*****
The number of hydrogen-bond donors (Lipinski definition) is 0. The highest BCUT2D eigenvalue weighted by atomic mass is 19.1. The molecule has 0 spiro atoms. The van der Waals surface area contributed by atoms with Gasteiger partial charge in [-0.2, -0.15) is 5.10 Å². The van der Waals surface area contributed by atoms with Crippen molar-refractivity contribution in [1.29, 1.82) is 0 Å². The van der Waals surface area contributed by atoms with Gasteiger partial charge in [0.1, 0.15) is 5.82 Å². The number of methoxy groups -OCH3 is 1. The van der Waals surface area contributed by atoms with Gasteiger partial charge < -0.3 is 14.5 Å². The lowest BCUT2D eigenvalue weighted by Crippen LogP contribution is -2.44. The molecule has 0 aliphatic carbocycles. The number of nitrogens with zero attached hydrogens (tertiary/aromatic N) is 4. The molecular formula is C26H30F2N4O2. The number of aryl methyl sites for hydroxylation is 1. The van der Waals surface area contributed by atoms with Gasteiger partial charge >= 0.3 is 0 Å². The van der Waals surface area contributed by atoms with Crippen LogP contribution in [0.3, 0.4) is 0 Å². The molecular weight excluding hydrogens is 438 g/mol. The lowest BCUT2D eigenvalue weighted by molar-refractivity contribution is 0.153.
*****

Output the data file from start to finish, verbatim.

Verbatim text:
The number of hydrogen-bond donors (Lipinski definition) is 0. The highest BCUT2D eigenvalue weighted by atomic mass is 19.1. The molecule has 0 spiro atoms. The van der Waals surface area contributed by atoms with Gasteiger partial charge in [-0.2, -0.15) is 5.10 Å². The van der Waals surface area contributed by atoms with Crippen molar-refractivity contribution in [1.29, 1.82) is 0 Å². The van der Waals surface area contributed by atoms with Gasteiger partial charge in [0.1, 0.15) is 5.82 Å². The number of methoxy groups -OCH3 is 1. The van der Waals surface area contributed by atoms with Gasteiger partial charge < -0.3 is 14.5 Å². The lowest BCUT2D eigenvalue weighted by Crippen LogP contribution is -2.44. The molecule has 0 aliphatic carbocycles. The number of nitrogens with zero attached hydrogens (tertiary/aromatic N) is 4. The molecular formula is C26H30F2N4O2. The number of aryl methyl sites for hydroxylation is 1. The van der Waals surface area contributed by atoms with Gasteiger partial charge >= 0.3 is 0 Å². The van der Waals surface area contributed by atoms with Crippen LogP contribution in [0.3, 0.4) is 0 Å². The molecular weight excluding hydrogens is 438 g/mol. The lowest BCUT2D eigenvalue weighted by molar-refractivity contribution is 0.153.